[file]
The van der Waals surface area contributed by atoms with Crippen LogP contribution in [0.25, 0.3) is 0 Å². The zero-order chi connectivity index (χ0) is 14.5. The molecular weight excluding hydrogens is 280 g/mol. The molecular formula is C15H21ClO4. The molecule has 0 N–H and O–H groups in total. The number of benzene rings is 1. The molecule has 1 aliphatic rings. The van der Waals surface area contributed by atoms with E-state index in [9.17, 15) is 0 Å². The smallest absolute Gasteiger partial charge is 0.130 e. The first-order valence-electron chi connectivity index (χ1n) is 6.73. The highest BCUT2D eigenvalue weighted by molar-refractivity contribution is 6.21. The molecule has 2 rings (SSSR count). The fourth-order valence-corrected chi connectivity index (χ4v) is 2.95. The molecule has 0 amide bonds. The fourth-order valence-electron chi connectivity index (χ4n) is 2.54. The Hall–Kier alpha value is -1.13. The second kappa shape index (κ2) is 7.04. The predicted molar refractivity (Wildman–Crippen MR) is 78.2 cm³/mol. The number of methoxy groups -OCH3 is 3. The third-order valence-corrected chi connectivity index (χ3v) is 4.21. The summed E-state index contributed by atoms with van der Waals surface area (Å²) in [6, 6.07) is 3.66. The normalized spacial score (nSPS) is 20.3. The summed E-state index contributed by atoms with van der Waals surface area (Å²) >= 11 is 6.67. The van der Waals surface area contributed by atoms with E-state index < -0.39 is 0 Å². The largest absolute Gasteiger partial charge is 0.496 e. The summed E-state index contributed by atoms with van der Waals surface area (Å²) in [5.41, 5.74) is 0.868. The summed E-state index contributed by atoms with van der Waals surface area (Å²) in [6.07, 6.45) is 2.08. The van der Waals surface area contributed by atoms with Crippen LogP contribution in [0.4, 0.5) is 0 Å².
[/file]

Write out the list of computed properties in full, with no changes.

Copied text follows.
The van der Waals surface area contributed by atoms with Crippen LogP contribution in [0.25, 0.3) is 0 Å². The zero-order chi connectivity index (χ0) is 14.5. The molecular weight excluding hydrogens is 280 g/mol. The molecular formula is C15H21ClO4. The molecule has 0 N–H and O–H groups in total. The number of benzene rings is 1. The molecule has 1 aliphatic rings. The van der Waals surface area contributed by atoms with E-state index in [9.17, 15) is 0 Å². The smallest absolute Gasteiger partial charge is 0.130 e. The first-order valence-electron chi connectivity index (χ1n) is 6.73. The highest BCUT2D eigenvalue weighted by molar-refractivity contribution is 6.21. The molecule has 2 rings (SSSR count). The fourth-order valence-corrected chi connectivity index (χ4v) is 2.95. The molecule has 0 amide bonds. The fourth-order valence-electron chi connectivity index (χ4n) is 2.54. The Hall–Kier alpha value is -1.13. The second kappa shape index (κ2) is 7.04. The predicted molar refractivity (Wildman–Crippen MR) is 78.2 cm³/mol. The number of methoxy groups -OCH3 is 3. The third-order valence-corrected chi connectivity index (χ3v) is 4.21. The summed E-state index contributed by atoms with van der Waals surface area (Å²) in [6, 6.07) is 3.66. The normalized spacial score (nSPS) is 20.3. The summed E-state index contributed by atoms with van der Waals surface area (Å²) >= 11 is 6.67. The van der Waals surface area contributed by atoms with E-state index < -0.39 is 0 Å². The largest absolute Gasteiger partial charge is 0.496 e. The summed E-state index contributed by atoms with van der Waals surface area (Å²) in [5.41, 5.74) is 0.868. The summed E-state index contributed by atoms with van der Waals surface area (Å²) in [6.07, 6.45) is 2.08. The van der Waals surface area contributed by atoms with Crippen LogP contribution in [0.4, 0.5) is 0 Å².